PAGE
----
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Next funding round / history of Chinese laundries

Chinese Poll Tax Heritage Trust – next funding round closes on 30 September

Members of the public are invited to apply to the current funding round of the Chinese Poll Tax Heritage Trust before applications close on 30 September 2014.

The Trust is also seeking expressions of interest from experienced writers and researchers to produce a history of New Zealand’s Chinese owned and/or operated laundries. Chinese owned and/or operated laundries proliferated in the first half of the twentieth century. They provided a means for Chinese to gain independence and earn a living in New Zealand society.

The Trust Chair, Mr Peter Chin, urges people to spread the word about this project and to encourage writers, researchers, historians and film-makers to submit an expression of interest. “This is an important part of New Zealand’s social history, which needs to be documented for future generations,” says Mr Chin.

The Trust distributes up to $150,000 each year in grants to organisations and individuals through two funding rounds each year. It funds activities that promote the preservation of Chinese New Zealand history and awareness of the contributions of early Chinese settlers, and which provide tangible support for Chinese New Zealanders’ history, language and culture.

Funding from the Trust recently supported the Asia New Zealand Foundation, which held a lantern festival in Christchurch to celebrate the Chinese New Year and the Chinese community’s contribution to Canterbury. A grant also enabled the New Zealand Chinese Association Auckland to hold a four-day youth leadership camp for 40 college-age delegates.

To obtain an application form for funding, or to learn more about the Chinese Poll Tax Heritage Trust and the Chinese laundries’ history project it is commissioning, visit the Community Matters’ or phone 0800 824 824.


Media backgrounder

About the Chinese Poll Tax Heritage Trust
The Chinese Poll Tax Heritage Trust was established in 2004 in recognition of the hardship caused by the poll tax introduced by the Chinese Immigrants Act 1881 and other discriminatory legislation, and is a gesture of goodwill to poll tax payers, their descendants, and future generations.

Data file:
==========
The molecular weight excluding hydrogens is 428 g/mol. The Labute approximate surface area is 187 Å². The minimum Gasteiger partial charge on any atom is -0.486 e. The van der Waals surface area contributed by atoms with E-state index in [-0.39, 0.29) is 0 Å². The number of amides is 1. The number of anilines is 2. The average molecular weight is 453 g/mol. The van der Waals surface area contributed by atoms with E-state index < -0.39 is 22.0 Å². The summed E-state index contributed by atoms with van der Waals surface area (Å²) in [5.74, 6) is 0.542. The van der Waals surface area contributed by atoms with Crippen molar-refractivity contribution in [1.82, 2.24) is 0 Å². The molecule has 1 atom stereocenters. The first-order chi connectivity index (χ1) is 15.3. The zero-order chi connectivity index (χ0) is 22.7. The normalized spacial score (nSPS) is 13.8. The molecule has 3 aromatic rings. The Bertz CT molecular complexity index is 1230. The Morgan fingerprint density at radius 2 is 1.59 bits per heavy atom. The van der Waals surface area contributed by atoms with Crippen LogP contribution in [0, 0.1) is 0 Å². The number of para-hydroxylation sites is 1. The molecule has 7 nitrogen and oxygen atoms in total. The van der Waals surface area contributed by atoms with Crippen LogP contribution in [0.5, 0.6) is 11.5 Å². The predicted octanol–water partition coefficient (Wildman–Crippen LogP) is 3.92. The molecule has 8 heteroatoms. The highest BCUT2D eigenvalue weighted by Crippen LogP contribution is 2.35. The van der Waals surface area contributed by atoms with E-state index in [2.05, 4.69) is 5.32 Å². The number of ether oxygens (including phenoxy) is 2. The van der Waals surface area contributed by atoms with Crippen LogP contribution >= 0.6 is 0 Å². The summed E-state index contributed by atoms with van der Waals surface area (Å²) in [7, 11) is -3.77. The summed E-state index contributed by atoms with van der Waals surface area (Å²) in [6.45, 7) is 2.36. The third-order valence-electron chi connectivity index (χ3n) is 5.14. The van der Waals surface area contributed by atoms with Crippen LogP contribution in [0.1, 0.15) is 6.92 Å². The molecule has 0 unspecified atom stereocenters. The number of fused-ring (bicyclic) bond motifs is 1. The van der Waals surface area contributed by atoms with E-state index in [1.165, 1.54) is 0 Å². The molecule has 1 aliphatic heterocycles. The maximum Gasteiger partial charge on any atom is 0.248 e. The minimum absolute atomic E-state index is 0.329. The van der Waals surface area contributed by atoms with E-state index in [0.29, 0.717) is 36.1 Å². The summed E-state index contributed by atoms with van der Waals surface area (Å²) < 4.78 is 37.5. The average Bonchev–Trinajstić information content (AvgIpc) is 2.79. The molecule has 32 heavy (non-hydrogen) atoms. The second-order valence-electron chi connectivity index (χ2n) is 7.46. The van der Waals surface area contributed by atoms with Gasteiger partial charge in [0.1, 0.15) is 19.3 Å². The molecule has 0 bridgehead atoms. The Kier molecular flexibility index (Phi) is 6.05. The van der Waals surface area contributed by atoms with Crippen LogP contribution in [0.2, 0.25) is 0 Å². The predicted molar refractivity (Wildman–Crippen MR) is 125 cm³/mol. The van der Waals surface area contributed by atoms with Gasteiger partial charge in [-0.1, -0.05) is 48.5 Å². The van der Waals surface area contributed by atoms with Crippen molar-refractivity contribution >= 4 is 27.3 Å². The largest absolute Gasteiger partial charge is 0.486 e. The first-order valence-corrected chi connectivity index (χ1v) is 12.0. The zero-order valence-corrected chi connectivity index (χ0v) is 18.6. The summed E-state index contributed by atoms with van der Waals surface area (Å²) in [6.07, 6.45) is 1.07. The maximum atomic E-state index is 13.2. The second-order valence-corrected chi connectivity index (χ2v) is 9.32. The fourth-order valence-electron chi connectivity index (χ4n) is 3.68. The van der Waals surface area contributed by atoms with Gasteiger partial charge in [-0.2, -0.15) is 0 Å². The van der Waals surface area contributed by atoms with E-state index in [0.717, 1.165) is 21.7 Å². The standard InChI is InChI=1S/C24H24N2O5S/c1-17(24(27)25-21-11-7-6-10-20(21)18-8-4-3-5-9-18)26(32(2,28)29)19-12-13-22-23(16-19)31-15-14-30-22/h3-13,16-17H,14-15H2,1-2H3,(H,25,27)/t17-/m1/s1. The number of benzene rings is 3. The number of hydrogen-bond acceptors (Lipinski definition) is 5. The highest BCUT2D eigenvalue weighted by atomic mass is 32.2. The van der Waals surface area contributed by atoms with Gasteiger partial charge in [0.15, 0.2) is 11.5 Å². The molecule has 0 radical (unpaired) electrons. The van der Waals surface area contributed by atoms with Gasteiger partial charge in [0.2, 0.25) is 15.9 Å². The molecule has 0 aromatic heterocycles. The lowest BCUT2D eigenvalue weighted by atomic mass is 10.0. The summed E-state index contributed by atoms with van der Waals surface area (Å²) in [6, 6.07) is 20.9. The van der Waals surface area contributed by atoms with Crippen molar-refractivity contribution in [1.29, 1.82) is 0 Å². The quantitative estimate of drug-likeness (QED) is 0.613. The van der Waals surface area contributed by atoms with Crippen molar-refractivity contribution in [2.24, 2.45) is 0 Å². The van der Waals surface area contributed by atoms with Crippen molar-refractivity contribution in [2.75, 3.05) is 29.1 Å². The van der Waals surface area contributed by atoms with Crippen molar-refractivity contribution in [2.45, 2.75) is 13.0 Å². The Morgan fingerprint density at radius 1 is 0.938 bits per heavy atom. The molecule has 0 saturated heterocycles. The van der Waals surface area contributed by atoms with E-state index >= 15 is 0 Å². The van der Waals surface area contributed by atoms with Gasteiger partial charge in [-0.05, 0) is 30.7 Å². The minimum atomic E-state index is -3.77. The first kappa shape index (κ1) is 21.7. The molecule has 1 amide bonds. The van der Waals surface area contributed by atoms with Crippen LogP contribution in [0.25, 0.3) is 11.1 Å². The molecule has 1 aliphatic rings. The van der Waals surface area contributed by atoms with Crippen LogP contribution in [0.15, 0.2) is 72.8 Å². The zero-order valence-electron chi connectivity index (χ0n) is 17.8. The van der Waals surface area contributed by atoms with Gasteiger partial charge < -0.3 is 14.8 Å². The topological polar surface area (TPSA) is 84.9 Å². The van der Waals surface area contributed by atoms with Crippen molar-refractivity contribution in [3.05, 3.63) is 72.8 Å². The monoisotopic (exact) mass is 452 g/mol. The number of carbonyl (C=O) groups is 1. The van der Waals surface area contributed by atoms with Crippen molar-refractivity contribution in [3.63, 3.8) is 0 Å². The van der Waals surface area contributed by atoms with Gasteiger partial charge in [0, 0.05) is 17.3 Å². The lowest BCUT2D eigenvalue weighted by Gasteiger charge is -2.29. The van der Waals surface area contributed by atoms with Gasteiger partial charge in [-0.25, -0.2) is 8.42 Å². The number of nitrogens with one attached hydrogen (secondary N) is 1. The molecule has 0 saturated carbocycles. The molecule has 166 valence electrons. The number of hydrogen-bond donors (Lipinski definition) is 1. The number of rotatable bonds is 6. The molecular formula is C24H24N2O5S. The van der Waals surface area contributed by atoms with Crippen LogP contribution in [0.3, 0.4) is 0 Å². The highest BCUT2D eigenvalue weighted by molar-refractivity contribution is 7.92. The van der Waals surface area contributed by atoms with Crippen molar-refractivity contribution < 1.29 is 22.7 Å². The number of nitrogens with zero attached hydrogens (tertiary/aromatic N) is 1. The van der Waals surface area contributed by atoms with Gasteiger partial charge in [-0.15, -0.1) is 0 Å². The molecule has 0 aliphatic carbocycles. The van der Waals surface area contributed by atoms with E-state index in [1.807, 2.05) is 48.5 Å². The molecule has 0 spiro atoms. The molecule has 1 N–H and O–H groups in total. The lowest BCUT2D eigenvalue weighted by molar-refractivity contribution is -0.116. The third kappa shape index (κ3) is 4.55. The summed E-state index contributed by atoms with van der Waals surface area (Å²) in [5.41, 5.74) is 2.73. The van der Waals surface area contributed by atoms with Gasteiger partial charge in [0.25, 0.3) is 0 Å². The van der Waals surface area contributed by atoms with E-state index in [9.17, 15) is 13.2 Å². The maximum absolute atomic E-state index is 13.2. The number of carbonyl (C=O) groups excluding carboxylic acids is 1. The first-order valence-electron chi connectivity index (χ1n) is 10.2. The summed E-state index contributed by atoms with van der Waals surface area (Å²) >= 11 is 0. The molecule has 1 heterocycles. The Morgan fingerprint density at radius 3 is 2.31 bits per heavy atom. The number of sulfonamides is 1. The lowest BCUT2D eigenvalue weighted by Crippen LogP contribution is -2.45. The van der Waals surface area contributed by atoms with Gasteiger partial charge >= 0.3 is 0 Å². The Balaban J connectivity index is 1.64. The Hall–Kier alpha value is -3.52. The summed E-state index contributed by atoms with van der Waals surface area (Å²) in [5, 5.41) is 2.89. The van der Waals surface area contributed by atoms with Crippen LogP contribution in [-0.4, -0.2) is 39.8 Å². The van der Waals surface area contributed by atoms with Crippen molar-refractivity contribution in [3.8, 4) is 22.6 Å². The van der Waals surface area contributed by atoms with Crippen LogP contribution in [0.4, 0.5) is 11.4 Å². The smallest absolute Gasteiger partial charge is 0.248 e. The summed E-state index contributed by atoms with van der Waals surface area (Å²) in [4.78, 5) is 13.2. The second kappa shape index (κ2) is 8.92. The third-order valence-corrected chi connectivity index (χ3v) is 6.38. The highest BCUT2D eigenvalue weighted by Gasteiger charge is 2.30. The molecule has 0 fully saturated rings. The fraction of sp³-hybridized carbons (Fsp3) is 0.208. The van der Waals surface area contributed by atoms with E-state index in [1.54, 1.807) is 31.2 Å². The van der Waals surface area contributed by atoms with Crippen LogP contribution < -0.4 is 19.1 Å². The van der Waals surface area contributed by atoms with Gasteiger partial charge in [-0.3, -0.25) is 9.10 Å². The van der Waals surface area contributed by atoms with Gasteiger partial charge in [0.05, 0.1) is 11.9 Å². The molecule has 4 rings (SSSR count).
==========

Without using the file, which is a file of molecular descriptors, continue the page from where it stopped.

The Trust aims to create a greater understanding of the Chinese community in New Zealand and to strengthen the unique identity of Chinese New Zealanders.

Board members
Recently, while Minister for Ethnic Affairs, the Hon Judith Collins, made eight three-year appointments to the Trust.

Three new trustees have joined the Trust Board: Virginia Chong (Auckland), Richard Leung (Auckland) and former trustee Kai-Shek Luey (Auckland). Five current trustees were re-appointed. They are: Peter Chin (Dunedin), Esther Fung, (Wellington), Stanley King (Auckland), Justine Kohing (Wellington), and Susan Wong (Auckland). At its first meeting, the Board elected Peter Chin as the Trust Chair.

Chinese ethnicity in New Zealand
There are approximately 171,400 people of Chinese ethnic origin in New Zealand, around 16% of our population.
The ethnic Chinese population in New Zealand has grown by 7% in the seven years since the last census was held, in 2006.
A large proportion of New Zealand’s ethnic Chinese – 69% – live in the Auckland region, and almost 10% live in the Wellington region.
Source: Statistics New Zealand

China’s importance to New Zealand
China is New Zealand's second-largest trading partner, as well as a major source of migrants, students and tourists. China is New Zealand’s fastest growing market for international visitors. In the year ended September 2012, there were around 187,000 Chinese visitors to New Zealand.
Source: Ministry of Business, Innovation and Employment

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